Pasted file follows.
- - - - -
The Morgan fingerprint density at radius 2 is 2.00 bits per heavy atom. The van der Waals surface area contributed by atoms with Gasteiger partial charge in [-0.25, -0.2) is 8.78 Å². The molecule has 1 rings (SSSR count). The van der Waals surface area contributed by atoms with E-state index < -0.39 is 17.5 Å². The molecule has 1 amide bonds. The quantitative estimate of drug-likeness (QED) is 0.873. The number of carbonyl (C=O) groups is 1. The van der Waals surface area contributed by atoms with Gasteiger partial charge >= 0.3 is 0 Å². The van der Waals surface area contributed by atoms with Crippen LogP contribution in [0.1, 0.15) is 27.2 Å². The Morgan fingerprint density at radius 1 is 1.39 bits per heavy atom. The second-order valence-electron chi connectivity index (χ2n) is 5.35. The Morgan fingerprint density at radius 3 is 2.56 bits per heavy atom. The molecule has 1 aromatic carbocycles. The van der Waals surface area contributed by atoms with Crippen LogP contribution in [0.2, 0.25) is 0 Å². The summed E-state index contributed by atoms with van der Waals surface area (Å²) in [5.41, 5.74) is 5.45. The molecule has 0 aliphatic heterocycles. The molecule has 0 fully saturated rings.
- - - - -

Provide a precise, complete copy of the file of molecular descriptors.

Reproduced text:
The Morgan fingerprint density at radius 2 is 2.00 bits per heavy atom. The van der Waals surface area contributed by atoms with Gasteiger partial charge in [-0.25, -0.2) is 8.78 Å². The molecule has 1 rings (SSSR count). The van der Waals surface area contributed by atoms with E-state index < -0.39 is 17.5 Å². The molecule has 1 amide bonds. The quantitative estimate of drug-likeness (QED) is 0.873. The number of carbonyl (C=O) groups is 1. The van der Waals surface area contributed by atoms with Gasteiger partial charge >= 0.3 is 0 Å². The van der Waals surface area contributed by atoms with Crippen LogP contribution in [0.1, 0.15) is 27.2 Å². The Morgan fingerprint density at radius 1 is 1.39 bits per heavy atom. The second-order valence-electron chi connectivity index (χ2n) is 5.35. The Morgan fingerprint density at radius 3 is 2.56 bits per heavy atom. The molecule has 1 aromatic carbocycles. The van der Waals surface area contributed by atoms with Crippen LogP contribution in [0.2, 0.25) is 0 Å². The summed E-state index contributed by atoms with van der Waals surface area (Å²) in [5.41, 5.74) is 5.45. The molecule has 0 aliphatic heterocycles. The molecule has 0 fully saturated rings.